I’ve read several reviews on The Shack by William P. Young. I first read the book almost 10 years ago. I just finished reading it a second time. Here’s a disclaimer: the first time I read it, I read it as a novel. But the second time I read the book, I was intent on exactly what Young was saying about God.
Now, I’ve heard the comment, “It isn’t a theological book, it’s a novel!” Here’s my question: How can a book about a man’s encounter/dialogue with God NOT be about theology. Here are some of the topics I noted that the book deals with: God’s basic nature; freedom of choice; what is truth; why God allows pain; the humanity of the Deity; the Trinity; God’s anger; preconceived notions about God; punishment for sin; order of the Trinity; authority; structure; trusting God; original sin; purpose of Christ; why we fear; Lordship; submission; judgment; accomplishment of the cross; nature of the church; salvation; discerning truth; God’s love; rules; priorities; forgiveness; etc.
That is certainly not an exhaustive list but hopefully it reveals the vast number of important subjects the book addresses. Everyone will agree that there is A LOT of theology in the book. Make no mistake about that point. The question is not: Is there theology in the book? Of course there is theology in the book. Theology simply means the study of the nature of God. Let’s face it, Mack (I’m assuming you read the book and know Mack is the main character) encounters the Triune God in a shack! God does a lot of talking! This presents a very clear theological issue when someone takes a very serious subject – the issue of pain & suffering and God addresses it. That is heavy theology.
Literally as I am in the middle of writing this post, I discovered that Young released, just this month, another book, Lies we believe about God. In his second book, Young clearly writes a theological book. It is no longer camouflaged as a novel. Every writer brings to the table a world-view, beliefs about God, etc.
There are many parts of The Shack that concern me. But there is absolutely no mistake of the clarity in which Young presents his theological perspective on salvation as he writes in Lies We Believe about God:
God does not wait for my choice and then “save me.” God has acted decisively and universally for all humankind. Now our daily choice is to either grow and participate in that reality or continue to live in the blindness of our own independence.
Are you suggesting that everyone is saved? That you believe in universal salvation?
That is exactly what I am saying!
Here’s the truth: every person who has ever been conceived was included in the death, burial, resurrection, and ascension of Jesus. When Jesus was lifted up, God “dragged” all human beings to Himself (John 12: 32). Jesus is the Savior of all humankind, especially believers (1 Timothy 4: 10). Further, every single human being is in Christ (John 1: 3), and Christ is in them, and Christ is in the Father (John 14: 20). When Christ—the Creator in whom the cosmos was created—died, we all died. When Christ rose, we rose (2 Corinthians 5).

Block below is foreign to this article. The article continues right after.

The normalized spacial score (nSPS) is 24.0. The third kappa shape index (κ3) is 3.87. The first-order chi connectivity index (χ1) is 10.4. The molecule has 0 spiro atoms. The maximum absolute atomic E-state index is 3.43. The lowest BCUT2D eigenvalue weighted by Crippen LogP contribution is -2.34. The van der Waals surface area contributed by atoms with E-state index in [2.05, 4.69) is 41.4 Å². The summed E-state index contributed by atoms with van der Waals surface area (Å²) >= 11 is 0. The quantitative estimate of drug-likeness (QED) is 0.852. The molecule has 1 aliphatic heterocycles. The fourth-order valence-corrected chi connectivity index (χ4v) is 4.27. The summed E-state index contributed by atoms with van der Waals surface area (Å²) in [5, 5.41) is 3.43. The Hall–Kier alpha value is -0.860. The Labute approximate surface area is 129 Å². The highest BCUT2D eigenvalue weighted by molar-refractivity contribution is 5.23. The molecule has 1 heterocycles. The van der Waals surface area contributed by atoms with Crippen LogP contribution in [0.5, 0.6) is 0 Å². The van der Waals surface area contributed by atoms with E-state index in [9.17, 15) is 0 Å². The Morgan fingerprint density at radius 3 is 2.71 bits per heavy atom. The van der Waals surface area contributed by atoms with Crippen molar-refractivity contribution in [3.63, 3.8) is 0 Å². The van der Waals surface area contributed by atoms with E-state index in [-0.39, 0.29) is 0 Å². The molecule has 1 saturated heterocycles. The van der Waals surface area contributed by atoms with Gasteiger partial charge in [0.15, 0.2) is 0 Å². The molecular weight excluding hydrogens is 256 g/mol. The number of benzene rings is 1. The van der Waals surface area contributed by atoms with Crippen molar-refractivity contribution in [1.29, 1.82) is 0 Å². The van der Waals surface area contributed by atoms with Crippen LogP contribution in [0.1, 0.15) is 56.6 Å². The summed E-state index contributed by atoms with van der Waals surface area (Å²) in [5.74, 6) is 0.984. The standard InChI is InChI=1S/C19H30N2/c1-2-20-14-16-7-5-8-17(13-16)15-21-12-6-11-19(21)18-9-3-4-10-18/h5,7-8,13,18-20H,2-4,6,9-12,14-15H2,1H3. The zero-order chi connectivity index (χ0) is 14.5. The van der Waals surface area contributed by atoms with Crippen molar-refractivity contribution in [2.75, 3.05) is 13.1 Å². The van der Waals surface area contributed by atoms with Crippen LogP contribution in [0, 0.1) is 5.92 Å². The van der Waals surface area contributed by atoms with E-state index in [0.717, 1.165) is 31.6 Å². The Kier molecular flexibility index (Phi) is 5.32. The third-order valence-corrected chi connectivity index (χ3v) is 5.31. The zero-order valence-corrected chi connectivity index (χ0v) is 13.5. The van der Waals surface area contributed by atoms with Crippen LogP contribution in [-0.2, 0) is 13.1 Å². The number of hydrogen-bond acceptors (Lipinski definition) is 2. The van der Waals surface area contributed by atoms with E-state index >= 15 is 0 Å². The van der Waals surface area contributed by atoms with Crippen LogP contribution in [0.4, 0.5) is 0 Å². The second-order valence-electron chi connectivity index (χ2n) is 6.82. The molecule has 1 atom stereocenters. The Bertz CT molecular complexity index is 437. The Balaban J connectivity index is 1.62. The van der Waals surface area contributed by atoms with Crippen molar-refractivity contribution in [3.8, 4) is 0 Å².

Young embraces the heresy of universalism. That which is somewhat shaded in The Shack breaks out in the light in Lies we Believe about God. Other bedrock theological truths are blatantly thrown under the bus in Young’s Lies we Believe about God. For a fuller review of Lies we Believe about God, click here.
What is the bottom line?
My primary concern is the erosion of discernment among followers of Jesus Christ. The Shack is an emotionally charged book that is now a movie. The book sold over 20 million copies. The movie may have some entertainment value but it is loaded with dangerous, heretical theology! Some will say that it is only a movie and we need to chill out about it. I say that the book/movie is an emotionally charged teaching tool of errant theology. Maybe you have heard people say, “The Bible says, ‘God helps those who help themselves.'” I’ve heard many people say that. Of course that is not in the Bible. But it was taught somewhere and undiscerning, good people believed it because of the way it was packaged. That is my fear with The Shack! We need to see through the emotional smoke screen and realize that the agenda that began in the Garden of Eden has not changed! What is that agenda? The agenda is to lure humans to believe lies about God that will separate them from God.
The Shack followed by Lies We Believe about God only prove the point that we must read the Bible more than social media posts and novels. The deceiver is certainly at work. I wonder if those who ardently defended Young and his novel are now going to be just as clear in exposing the lies propagated by both books. Remember, what we truly believe always comes to light. Timeless truths do not change.